Renault Kwid plays the reinvention game to suit changing customer behaviour
In November last year, French car maker Renault announced that Kwid, its entry-level hatchback would now be available in an AMT (automatic transmission) version for just Rs 30,000 more.
Three months later, in February 2017, Renault came up with another variant with an additional set of features (for Rs 22,000 more) and then within a month, announced an all new Kwid Climber with a whole new set of features and accessories and personalisation options.
What is driving the rapid and incessant product upheavals in Kwid?
Kwid is Renault’s bestselling model on Indian roads and has more than doubled its sales in 2017.
It competes with Maruti Suzuki’s Alto, which is the market leader. According to the company, Kwid’s makeovers are a reflection of changing customer behaviour.
The life-cycle of an automobile is drastically down, around two to three years compared to at least five to six years a decade ago.
“The Indian customer wants the latest and the best offerings at accessible prices. It is a tough combination to create and that is driving auto makers to keep tinkering with their products,” the company spokesperson said.
Maruti Suzuki has done the same with Alto, introducing two generation updates and one cosmetic facelift (new colours and accessories) in the past year.
For Dzire, it has been in the changing room far more often. It is a time of facelifts and updates say analysts.
“For an automaker it makes more sense to keep on adding value to the existing product that generates volume for them since it takes humongous investment and extensive research to launch a new product. Moreover, there is always little uncertainty with the traction that a new product will gain,” said Bibhishan Jagtap, an analyst at Emkay Financial Services.
Besides Kwid is Renault’s big success story in India and the company is taking no chances with the brand.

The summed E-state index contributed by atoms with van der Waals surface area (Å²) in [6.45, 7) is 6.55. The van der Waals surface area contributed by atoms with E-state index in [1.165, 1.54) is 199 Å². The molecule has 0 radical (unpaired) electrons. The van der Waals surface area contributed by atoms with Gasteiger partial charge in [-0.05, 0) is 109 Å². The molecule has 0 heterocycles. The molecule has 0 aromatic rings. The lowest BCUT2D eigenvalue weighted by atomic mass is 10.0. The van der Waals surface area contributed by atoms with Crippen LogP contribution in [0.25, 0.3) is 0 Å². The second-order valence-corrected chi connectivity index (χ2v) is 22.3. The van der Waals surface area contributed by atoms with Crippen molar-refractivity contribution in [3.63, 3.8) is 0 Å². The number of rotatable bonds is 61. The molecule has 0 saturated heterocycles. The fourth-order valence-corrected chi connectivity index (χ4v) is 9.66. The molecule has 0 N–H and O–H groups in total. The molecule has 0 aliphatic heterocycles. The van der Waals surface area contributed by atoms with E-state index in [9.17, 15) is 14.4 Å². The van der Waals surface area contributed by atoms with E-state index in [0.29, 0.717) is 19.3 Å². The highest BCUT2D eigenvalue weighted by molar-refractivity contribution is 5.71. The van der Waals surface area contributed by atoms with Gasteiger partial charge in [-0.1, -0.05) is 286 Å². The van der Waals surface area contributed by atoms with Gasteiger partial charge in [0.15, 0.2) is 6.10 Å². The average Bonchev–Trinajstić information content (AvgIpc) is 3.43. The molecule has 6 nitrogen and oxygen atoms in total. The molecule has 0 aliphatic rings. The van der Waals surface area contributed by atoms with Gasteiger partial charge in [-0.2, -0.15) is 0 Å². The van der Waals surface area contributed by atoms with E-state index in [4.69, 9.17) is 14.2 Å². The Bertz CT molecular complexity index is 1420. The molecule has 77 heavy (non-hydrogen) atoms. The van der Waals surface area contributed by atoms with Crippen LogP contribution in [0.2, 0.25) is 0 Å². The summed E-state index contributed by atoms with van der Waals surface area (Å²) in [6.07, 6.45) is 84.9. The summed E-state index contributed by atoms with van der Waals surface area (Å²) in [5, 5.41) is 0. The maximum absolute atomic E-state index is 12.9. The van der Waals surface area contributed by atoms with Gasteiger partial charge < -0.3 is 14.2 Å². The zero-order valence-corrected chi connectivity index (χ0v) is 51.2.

After the launch in September 2015, sensing the potential that the segment and the brand presented, Renault was quick to come up with an upgraded version with a stronger engine.
This was the Kwid 1.0 L variant with a 999cc engine. The latest Kwid Climber is an upgraded version of the same but comes loaded with accessories and graphics options. It is aimed largely at the young, restless car buyer.
Kwid, the company says, taps into the customer’s aspiration for constant upgrades.
“For us, it’s not only important that we want to enter segments where we’re not present, but more important is to try and create sub-segments for ourselves,” said a company spokesperson.
Automakers are selective about the tinkering they do with their brands however. It depends on the category and the consumer. Kwid is targeted at the entry-level buyer who, the company said, want the latest and the best at an accessible price.
“We have to constantly keep pace with customers’ expectations,” the spokesperson said.
Kwid has a clearly defined target in the young urban car buyer. It is with this target in sight that the company appears to have crafted its ‘Live for More’ collection offering vehicles in colours such as fiery reds, outback bronze and so on.
It also lets buyers personalise the car using one of its seven new body graphics options.
The strategy seems to be working as Renault claims it has received 1,000 bookings and over 10,000 queries within a week of adding these options.
Kwid contributes over 80 per cent of Renault’s total sales volume of Renault in India. In 2016 Renault grew by 145.6 per cent recording total sales of 132,235 units, Kwid alone sold 105,745 units.
Rising numbers have also resulted from the company’s expanding footprint.
From 14 dealerships in 2012, Renault has expanded to 270 in 2016. It plans to take the number to 320 outlets including both tier-I and II cities by the end of this calendar year.
Renault also says that it has managed 98 per cent localisation of the product and that lets the company stay competitive, especially since it is up against the biggest price warrior on Indian roads, Maruti Suzuki.
Maruti’s Alto is currently the leader in the segment.
Alto sold 241,635 units for the year 2016-17 while Kwid sold 109,341 units. Maruti had undertaken three major updates in Alto so far and it also has a variant under the Alto brand called ‘Alto K10’ that has more engine power.
In India the hatchback contributes over 70 per cent to the total car sales. It is a cluttered segment and perception plays a big role in driving sales in this category say analysts.
“It is important for automakers to build customer perception for their brand,” said Bibhishan.
Apart from trying to create a buzz around the brand through a string of changes, snazzy colours and offers, Renault says it will launch a model a year under the Kwid label.
It is also experimenting with promotion and distribution platforms. It has tied up with Paytm for online booking options and launched a mobile showroom called ‘Passion on Wheels’ across 300 cities to reach customers in small markets.
Last year they also launched ‘Workshop on Wheels’ which is a mobile workshop service that provides door-to-door service to Kwid owners in remote areas.
Photograph: Anindito Mukherjee/Reuters